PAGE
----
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Bohemian, Moravian, or Czech

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  • Buster Mitchell
    The longer your family has been in America the less likely they are to consider themselves as Czech and more likely to refer to themselves as Bohemian or
    Message 1 of 1 , Apr 2, 2009
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      The longer your family has been in America the less likely they are to consider themselves as Czech and more likely to refer to themselves as Bohemian or Moravian...
      I have family that immigrated in 1858-1860 (to avoid fighting in the Austrian-Hungarian Civil War) only to find themselves fighting in the American Civil War... one side of the family was from western Bohemia and would have been pressed into battle on the side of the Austrians and the other come from eastern Moravian which likely would have put them on the Hungarian side... luckily enough they were able to come to Texas via Indianola, Galveston, and New Orleans. 
      If you look back at the history of the Czech Lands, there have been multiple times when Bohemia and Moravia were joined as one, with first one ruling and then the other, they have split and rejoined countless times, and they have ruled vast lands outside their current borders on numerous occasions as well, in fact, in the 15th century the Bohemians even defeated the Holy Roman Empire in battle.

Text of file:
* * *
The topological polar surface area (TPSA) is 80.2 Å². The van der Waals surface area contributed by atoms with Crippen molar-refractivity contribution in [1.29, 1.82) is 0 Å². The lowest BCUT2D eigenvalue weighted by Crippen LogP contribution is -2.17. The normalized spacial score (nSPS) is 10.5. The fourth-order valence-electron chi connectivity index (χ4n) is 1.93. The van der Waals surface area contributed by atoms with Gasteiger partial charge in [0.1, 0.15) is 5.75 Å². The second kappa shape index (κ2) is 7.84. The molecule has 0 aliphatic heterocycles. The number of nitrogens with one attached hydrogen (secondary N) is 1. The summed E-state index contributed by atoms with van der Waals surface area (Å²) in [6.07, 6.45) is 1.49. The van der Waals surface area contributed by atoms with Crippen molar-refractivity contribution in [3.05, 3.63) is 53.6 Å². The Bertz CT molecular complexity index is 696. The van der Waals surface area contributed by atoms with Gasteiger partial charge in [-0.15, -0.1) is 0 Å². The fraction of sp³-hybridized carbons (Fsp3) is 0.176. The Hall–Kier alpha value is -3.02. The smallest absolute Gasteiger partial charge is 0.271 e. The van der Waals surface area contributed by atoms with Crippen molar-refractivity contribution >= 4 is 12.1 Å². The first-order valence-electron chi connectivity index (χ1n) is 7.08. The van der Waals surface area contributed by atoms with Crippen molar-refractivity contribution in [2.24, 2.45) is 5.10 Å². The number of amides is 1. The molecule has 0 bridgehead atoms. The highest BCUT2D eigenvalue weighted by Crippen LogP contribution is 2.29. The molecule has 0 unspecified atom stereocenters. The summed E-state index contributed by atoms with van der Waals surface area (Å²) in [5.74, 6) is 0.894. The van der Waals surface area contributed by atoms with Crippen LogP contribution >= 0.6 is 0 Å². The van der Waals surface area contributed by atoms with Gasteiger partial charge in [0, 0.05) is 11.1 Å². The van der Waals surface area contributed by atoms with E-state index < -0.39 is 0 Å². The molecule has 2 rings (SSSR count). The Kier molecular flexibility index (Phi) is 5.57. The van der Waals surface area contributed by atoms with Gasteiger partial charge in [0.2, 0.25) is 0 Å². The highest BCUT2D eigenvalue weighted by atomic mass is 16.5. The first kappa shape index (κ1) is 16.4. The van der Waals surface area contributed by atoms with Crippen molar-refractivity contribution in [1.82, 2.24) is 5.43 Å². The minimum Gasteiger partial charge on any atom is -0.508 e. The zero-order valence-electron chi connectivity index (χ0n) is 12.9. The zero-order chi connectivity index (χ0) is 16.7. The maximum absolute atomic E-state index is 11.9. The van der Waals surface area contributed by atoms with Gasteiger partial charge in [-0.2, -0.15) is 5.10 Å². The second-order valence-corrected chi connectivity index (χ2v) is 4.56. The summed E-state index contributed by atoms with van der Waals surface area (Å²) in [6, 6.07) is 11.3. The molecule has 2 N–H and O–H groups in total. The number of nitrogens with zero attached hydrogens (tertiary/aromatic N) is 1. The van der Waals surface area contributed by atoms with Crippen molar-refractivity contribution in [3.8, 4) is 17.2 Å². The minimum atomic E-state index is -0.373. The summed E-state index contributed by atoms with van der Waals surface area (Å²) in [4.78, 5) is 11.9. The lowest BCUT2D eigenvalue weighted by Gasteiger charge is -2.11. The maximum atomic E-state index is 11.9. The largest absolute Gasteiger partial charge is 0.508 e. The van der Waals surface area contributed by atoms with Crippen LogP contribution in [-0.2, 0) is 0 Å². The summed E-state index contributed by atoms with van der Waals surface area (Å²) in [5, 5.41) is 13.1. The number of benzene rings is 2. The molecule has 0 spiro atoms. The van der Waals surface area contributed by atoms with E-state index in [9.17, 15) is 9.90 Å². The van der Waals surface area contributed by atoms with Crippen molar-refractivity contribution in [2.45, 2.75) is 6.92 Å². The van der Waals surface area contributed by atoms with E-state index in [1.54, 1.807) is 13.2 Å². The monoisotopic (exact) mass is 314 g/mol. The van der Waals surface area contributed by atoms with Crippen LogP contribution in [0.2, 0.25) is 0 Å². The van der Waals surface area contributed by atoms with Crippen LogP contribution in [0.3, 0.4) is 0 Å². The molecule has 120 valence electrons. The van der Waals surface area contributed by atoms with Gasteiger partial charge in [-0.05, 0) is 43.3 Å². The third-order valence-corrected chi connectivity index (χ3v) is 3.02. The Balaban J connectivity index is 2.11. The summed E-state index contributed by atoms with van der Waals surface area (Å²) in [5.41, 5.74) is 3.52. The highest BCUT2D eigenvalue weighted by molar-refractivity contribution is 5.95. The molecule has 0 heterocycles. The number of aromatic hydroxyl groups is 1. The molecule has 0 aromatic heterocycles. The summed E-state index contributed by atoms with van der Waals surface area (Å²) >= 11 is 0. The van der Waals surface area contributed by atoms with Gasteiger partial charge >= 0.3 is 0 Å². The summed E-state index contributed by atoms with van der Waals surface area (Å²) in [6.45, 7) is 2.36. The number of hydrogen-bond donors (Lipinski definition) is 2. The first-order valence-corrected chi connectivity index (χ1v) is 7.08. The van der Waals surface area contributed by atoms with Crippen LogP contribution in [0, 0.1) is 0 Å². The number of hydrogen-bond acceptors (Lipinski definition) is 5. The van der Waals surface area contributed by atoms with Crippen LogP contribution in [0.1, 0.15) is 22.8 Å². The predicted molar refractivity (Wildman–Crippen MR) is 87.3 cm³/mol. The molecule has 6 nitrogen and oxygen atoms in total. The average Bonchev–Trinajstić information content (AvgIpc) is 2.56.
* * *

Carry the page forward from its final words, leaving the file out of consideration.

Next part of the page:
Jan Žižka (1360-1424) a Bohemian general is still studied today in War Colleges worldwide for his military tactics and innovations.
       
      Buster  <((><


      --- On Thu, 4/2/09, Valorie Michna <vmichna@...> wrote:

      From: Valorie Michna <vmichna@...>
      Subject: Re: [TexasCzechs] Census entries and "Czech" Places of Origin
      To: TexasCzechs@yahoogroups.com
      Date: Thursday, April 2, 2009, 6:55 AM

      My family always thought the family came from Bohemia because Grandma and Grandpa Michna said that they were Bohemian.  The Czech language is also called Bohemian (according to the history books I have), so maybe the census recorder did not understand the difference if the family identified themselves as Bohemian which really meant Czech as an ethnicity and did not designate an actual place of origin. 
      Valorie Michna
      Researching Michna and Sasin/Sassin

      --- On Thu, 4/2/09, Richard <richard_martin86@ yahoo.com> wrote:

      From: Richard <richard_martin86@ yahoo.com>
      Subject: [TexasCzechs] Census entries and "Czech" Places of Origin
      To: TexasCzechs@ yahoogroups. com
      Date: Thursday, April 2, 2009, 2:22 AM

      I thought I had posted something about this a few days back, but I cannot find the post, nor a reply.

      I was wondering what the reason was for Moravians being listed in census reports up to 1910 as being from "Bohemia". just wanted to hear an official answer, if anyone has it.

      Thank you!
      Richard



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